The simplest way to avoid using plastic bottles is to use a glass or buy a reusable water bottle, like the one from Kool8. A stainless-steel water bottle will last for years, keeps drink hot or cold, and will replace thousands of water bottles. Using a stainless-steel bottle is a great alternative to disposable plastic.

2. No more plastic shopping bags.

Plastic shopping bags are everywhere. They fly through the air, float in the ocean, and clog up everything on the planet. In the US alone, consumers use 100 billion plastic bags in a single year. 100 BILLION! And that’s just the US!

Companies are making some efforts. Walmart, for example, offers plastic bag recycling in their stores now. Still, it’s not enough. Most plastic bags aren’t being recycled. They’re ending up in landfills, blowing in the streets, and in our waterways.

There are a couple of simple solutions. Reusable bags are great. They come in all shapes and sizes, last for years, and usually hold more than a flimsy plastic bag.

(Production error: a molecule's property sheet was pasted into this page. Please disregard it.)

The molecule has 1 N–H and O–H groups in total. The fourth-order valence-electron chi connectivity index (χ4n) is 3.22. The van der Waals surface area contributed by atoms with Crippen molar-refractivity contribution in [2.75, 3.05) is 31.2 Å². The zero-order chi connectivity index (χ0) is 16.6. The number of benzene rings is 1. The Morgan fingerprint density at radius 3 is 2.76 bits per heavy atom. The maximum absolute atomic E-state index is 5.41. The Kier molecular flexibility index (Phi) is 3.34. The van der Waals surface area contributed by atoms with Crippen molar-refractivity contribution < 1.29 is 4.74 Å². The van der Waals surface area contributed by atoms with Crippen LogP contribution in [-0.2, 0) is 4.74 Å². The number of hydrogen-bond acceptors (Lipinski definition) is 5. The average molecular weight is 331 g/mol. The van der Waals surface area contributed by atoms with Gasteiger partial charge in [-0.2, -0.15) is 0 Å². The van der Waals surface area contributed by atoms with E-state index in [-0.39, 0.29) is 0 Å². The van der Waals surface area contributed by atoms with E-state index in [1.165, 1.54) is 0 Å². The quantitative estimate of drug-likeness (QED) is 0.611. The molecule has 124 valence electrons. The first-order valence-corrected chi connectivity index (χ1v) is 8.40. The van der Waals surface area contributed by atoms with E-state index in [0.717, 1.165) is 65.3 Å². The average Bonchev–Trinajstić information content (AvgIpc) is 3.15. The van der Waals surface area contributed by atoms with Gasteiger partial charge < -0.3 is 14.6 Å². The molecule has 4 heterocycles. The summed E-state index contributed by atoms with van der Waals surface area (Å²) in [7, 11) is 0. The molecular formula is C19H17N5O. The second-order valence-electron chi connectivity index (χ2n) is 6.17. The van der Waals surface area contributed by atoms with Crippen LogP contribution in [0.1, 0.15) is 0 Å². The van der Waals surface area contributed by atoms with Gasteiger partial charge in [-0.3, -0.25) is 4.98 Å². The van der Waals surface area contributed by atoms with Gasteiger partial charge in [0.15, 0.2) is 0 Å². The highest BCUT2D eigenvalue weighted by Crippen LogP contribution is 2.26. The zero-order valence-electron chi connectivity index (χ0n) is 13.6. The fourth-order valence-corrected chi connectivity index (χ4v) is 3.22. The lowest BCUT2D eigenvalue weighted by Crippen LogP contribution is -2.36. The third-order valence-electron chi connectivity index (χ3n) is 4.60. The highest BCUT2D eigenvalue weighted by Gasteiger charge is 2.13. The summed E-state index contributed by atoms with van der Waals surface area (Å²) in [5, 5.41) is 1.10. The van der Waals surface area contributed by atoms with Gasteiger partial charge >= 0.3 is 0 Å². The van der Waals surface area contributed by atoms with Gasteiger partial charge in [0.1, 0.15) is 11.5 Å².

Paper bags are the next best choice. Usually made from recycled paper, they’re sturdy, recyclable, and decompose.

In short, plastic bags are a menace that is entirely unnecessary.

3. Single use plastic utensils.

These are strange choices. While we’re out in nature, at a picnic or camping, we use utensils that will never biodegrade. Meanwhile, it’s not a lot heavier to carry metal utensils that you’ll have for years. Fortunately, there is almost always a way to avoid using single use plastic utensils. All it takes is a little forethought.

One solution is to use regular metal utensils. If that will not work for your needs, there are also utensils sets that fold up like a pocketknife. Made of metal, they’ll last for years.

Of course, there are lots of foods that don’t need utensils. Sandwiches are perfect (as long as you wrap them in butcher paper or put them in reusable containers).

4. Use bar soap

Did you know that many body washes contain microplastics? Manufacturers use those microplastics to put fun little beads, exfoliants, and other tiny pieces of plastic into the soap.

A real, natural bar of soap is the simple answer. There are hundreds of soap manufacturers, large and small, selling great soaps that don’t have plastics in them. And you can also find bar soap specially designed to shampoo your hair!

One place we don’t think about bar soap any longer is for hand washing. But because soap is alkaline and kills most germs on contact, there’s little risk of germs being passed by a bar of soap. The structure of the soap molecules can even shatter the shell of COVID-19 viruses.